Dynasty in Wolfsburg or Dallas on the Aller?

The fate of legendary German sports car maker, Porsche, hangs in the balance after a face-saving merger with Volkswagen collapsed at the weekend.

Volkswagen cancelled talks about the merger for an indefinite period of time, citing what a spokesperson said was the absence of a “constructive” atmosphere.

“Icy” might be a better description, with the collapse linked to a split at the heart of the Porsche family that has all the hallmarks of US TV soap operas like Dynasty or Dallas.

Key storylines on these mega soaps focused on powerful families falling out over business strategy, affairs of the heart, revenge and the righting of past wrongs.

The battle inside the Porsche family seems to have all of that and more as it involves two of the greatest names of German and world motoring at a time when the global industry is in seemingly terminal decline.

While the reason for the collapse of the talks could be more prosaic, the bitter dispute between different branches of the Porsche family is the underlying source of tension: Volkswagen’s chairman is 72-year-old Ferdinand Piech; his cousin, Wolfgang Porsche, is chairman of Porsche.

The two sides have been at loggerheads following an attempt last year by Porsche to snatch control of Volkswagen through a secretive options play. To the surprise of everyone, it built up a stake, captured the attention of the sharemarket and made a killing.

Porsche was sitting on a 42% stake and had options over more, but that would have required more money: it used 9 billion of a 10 billion euro credit line to move to 50.8%, just as the global crunch and recession slashed demand for the company’s expensive range of vehicles.

As its cashflow dried up and sales collapsed, Porsche found its previously accommodating bankers much less so. In late March it rolled over its debt, but had to pledge its VW shares as collateral and promised to repay 3.3 billion Euros by September.

But Porsche needed a federal law repealed which prevented anyone from taking a dominant stake in Volkswagen. The government of Lower Saxony has a 20% shareholding and the final say: it’s a law that is at odds with German and European corporate laws. The Federal Government made an amendment which altered part the law, but left the state government with the final say. Porsche’s grand plan evaporated.

The two branches of the family met earlier in the month and decided to take four weeks to thrash out a merger: a meeting under that agreement was due to be held tonight our time. Now that seems to be off. Part of the agreement seemed to suggest the two families would control a combined Volkswagen-Porsche, which then stood to become the world’s biggest car maker (that’s a poisoned chalice, seeing the two previous number ones were General Motors and then Toyota, both of which have suffered crippling losses in the past year in the global car slump).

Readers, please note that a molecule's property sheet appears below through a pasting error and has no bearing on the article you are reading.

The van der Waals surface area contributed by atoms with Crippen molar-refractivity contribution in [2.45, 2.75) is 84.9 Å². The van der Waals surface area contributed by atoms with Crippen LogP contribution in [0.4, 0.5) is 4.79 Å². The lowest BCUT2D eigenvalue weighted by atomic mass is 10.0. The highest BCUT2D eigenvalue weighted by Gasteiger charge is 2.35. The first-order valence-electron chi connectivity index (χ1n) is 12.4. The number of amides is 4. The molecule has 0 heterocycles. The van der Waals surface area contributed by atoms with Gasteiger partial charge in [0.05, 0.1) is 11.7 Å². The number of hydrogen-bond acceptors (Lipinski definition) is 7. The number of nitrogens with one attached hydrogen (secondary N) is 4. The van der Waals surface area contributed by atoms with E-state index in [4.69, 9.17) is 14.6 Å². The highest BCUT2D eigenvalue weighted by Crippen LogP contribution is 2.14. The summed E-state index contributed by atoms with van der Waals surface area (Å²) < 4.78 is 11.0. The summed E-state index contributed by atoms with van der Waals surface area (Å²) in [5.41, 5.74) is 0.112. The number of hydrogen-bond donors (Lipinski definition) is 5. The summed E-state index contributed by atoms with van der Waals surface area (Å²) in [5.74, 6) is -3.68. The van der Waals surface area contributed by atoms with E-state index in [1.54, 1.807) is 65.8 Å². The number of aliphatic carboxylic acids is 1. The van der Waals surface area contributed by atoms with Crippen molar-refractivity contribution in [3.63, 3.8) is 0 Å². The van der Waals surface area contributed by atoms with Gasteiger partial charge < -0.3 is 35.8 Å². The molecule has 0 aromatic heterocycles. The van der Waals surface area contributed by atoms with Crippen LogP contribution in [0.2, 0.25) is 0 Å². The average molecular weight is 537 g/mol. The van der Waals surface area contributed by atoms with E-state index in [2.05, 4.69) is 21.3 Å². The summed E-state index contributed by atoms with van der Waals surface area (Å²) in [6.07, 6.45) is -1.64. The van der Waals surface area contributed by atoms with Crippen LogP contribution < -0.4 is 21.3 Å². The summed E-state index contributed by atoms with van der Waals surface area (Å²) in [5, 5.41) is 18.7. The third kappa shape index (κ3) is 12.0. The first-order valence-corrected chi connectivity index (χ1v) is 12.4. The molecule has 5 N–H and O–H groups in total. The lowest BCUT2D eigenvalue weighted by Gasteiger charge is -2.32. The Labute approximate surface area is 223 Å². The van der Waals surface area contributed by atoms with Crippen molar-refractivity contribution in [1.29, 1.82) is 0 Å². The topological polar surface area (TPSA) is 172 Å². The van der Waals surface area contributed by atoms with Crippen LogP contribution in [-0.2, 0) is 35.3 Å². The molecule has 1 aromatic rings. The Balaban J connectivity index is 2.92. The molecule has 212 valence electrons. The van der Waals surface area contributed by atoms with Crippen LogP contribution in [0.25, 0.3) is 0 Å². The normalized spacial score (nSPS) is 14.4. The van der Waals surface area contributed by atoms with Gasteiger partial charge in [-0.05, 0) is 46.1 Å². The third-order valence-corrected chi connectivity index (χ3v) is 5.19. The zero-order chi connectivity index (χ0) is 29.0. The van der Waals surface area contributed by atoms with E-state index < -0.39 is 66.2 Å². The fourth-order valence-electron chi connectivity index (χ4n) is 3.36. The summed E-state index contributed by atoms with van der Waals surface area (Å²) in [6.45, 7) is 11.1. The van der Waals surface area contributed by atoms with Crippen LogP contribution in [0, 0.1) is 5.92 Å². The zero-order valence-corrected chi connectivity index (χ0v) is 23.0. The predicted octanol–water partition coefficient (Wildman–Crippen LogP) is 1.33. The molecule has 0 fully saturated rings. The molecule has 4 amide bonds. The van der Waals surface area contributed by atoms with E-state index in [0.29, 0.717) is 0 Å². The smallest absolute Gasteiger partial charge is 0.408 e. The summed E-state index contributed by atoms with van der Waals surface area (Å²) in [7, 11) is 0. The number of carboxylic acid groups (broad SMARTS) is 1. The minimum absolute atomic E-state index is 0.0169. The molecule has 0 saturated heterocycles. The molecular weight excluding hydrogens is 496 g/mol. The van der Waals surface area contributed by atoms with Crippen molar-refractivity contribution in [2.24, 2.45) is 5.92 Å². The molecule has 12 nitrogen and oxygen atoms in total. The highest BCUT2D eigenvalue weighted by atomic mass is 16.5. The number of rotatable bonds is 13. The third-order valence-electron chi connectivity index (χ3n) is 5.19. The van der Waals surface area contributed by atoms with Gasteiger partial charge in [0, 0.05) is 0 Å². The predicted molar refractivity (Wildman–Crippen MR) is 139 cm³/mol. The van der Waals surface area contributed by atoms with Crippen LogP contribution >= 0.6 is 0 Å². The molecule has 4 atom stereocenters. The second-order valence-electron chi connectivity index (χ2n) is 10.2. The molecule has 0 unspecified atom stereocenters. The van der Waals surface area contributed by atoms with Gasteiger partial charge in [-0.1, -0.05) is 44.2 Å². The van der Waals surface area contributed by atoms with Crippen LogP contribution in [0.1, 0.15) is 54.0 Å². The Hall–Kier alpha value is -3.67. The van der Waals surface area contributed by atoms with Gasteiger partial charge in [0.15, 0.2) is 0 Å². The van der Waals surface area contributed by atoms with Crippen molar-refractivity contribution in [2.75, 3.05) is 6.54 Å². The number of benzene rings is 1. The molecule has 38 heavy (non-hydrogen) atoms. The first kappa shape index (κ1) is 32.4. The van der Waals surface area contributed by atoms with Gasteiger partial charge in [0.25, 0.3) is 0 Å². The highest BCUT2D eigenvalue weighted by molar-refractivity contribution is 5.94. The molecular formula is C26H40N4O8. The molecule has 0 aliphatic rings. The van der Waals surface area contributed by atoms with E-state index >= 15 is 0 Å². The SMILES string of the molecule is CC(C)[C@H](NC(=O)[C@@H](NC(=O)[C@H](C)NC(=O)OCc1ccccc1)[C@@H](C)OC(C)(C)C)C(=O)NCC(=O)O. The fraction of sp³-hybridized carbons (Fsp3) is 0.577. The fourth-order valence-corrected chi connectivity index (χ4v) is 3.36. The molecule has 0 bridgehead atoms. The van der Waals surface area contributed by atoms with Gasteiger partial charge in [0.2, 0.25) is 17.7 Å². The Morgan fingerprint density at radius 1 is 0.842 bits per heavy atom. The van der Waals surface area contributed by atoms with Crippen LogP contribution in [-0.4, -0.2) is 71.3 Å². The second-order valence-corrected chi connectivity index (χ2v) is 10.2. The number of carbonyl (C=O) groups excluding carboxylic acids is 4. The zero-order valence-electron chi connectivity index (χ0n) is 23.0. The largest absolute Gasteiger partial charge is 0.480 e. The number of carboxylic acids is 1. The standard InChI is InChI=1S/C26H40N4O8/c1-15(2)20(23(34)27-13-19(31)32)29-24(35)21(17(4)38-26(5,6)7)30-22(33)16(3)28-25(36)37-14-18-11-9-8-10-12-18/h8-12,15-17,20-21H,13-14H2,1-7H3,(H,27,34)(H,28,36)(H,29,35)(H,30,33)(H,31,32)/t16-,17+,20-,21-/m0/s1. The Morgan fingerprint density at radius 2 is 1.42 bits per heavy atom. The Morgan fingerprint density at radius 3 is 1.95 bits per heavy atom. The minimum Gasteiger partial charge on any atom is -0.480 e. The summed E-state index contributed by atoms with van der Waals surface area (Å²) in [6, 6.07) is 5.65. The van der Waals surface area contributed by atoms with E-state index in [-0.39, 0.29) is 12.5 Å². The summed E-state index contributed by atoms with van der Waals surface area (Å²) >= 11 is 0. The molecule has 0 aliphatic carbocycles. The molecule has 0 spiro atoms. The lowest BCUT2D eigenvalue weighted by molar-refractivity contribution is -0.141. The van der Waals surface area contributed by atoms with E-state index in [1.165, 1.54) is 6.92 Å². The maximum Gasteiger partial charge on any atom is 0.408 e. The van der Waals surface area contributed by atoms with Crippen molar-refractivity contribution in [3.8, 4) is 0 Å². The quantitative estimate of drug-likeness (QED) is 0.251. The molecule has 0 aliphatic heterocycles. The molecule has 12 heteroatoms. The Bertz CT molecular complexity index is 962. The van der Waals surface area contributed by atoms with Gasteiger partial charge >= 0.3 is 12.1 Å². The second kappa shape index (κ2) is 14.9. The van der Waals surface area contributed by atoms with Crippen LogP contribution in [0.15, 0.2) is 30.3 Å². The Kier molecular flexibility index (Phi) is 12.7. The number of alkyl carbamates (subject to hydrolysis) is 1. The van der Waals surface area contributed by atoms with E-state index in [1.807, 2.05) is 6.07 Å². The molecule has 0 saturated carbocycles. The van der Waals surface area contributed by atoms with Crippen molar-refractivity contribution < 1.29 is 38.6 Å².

But a sticking point was the role senior Porsche management would play: the Porsche family wanted their men to takeover running the combined company, Mr Piech said he and the Volkswagen board were happy with CEO, Martin Winterkorn. Porsche’s ambitious CEO, Wendelin Wiedeking (who masterminded the raid last year and the huge one off profit) would be a ‘brand’ manager, running Porsche, along with managers running the likes of Audi and Skoda for the parent. That stung.

And there was of course the question of the 9 billion Euros of debt: Volkswagen and Mr Piech wanted nothing to do with that: Porsche could sell the car business to Volkswagen and keep the debt. “Nein”, said the Porsche group.

Then Mr Piech piped up last Thursday and pointedly said Porsche had to cut its debt mountain before any merger. In the current financial climate, that’s an impossibility. Mr Piech (who personally owns 10% of Porsche and is obviously not a happy 72 year old autocrat) then put the boot into Porsche’s management.

Mr Piech said Volkswagen “wonโ€™t solve” Porsche’s net debt. As Porsche owns about 50.8% of Volkswagen, it would seem natural to assert that in some sort of boardroom vote. But the government of Lower Saxony and the unions at Volkswagen are opposed, so a stalemate has become victory for Mr Piech and his branch of the Porsche family.

It stalemate seems permanent, or at least until the German economy improves and banks again become generous. But Porsche still has that 3.3 billion euro repayment to be made later this year, so this story has many more episodes to run.